The Great Barrier Reef has lost more than half its coral cover since 1985. A 2016 report stated that the reef was experiencing widespread coral bleaching as a result of warming ocean temperatures. In fact as much as 93% of the Reef is bleaching.

While we can’t immediately cool down the ocean temperature, we can do something to help improve the water quality. Healthy wetlands across the 35 catchments draining into the Great Barrier Reef are critical to reverse the decline. Wetlands have the ability to slow the water flow, absorbing pollutants, trapping sediments and cycling nutrients before they enter the Great Barrier Reef lagoon. For example, some wetlands have been found to reduce the concentration of nitrate by more than 80%.

What is putting them on the edge?

Warmer water and poor water quality are the two biggest issues putting coral and the Great Barrier Reef on the edge.

Poor water quality puts additional stress on coral and warmer ocean temperatures can then lead to coral bleaching. Coral likes warm water, but not hot dirty water.

Every year, an average of 1.4 million tonnes of fine sediment along with trapped agricultural chemicals and fertilisers pour into the Great Barrier Reef due to river bank and gully erosion in the
Great Barrier Reef Catchment. This is between three and five times more than pre-European settlement and it’s having a significant impact on the health of the Reef.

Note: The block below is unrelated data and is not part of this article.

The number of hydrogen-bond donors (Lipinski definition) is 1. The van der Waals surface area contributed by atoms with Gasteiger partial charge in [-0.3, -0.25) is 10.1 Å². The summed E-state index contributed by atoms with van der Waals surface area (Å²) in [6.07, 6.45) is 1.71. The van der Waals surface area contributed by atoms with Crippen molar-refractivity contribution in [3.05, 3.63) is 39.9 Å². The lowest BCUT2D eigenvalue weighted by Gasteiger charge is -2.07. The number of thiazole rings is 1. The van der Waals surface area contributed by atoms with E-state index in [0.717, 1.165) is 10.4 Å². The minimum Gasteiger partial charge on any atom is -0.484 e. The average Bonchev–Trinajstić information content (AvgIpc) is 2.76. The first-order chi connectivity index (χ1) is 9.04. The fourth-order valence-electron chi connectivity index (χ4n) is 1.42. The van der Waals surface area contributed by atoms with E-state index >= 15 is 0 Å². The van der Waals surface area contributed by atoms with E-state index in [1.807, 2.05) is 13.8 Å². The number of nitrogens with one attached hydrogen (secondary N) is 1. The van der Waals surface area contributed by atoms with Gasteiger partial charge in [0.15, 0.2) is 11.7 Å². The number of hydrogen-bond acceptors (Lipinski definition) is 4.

Too much sediment limits the amount of light that can get through to the coral-algae on the reef while nutrients from fertilisers encourage other algae to grow in the water, which sucks away the oxygen for other animals.

The sediment is suffocating coral and fish and threatening the survival of this fragile ecosystem.

What is the vision for them?

We want to improve the water quality by reducing sediment loads landing on the Reef. We want the Coral to have a healthy environment in which to live so that it can recover from coral bleaching. To achieve this we need to restore the eroding land and rebuild the coastal wetlands.

How much money is needed?

The funds you raise will repair river and gully erosion and rebuild coastal wetlands along the Great Barrier Reef coastline.

· $5,000: We will identify and stabilise hotspots of river bank erosion at key locations along the rivers entering the Great Barrier Reef lagoon.

· $20,000: We will restore one hectare of coastal wetland on areas that have been previously modified to allow farming. This will include fixing up the water flow to and from the wetland and will restore native trees, bushes and grasses that trap sediment and nutrients before discharging onto the Coral.

· $100,000 +: We will work with as many farmers as we can to repair rivers, gullies and wetlands and improve how they manage their farm to reduce the sediment entering the reef and suffocating the Coral.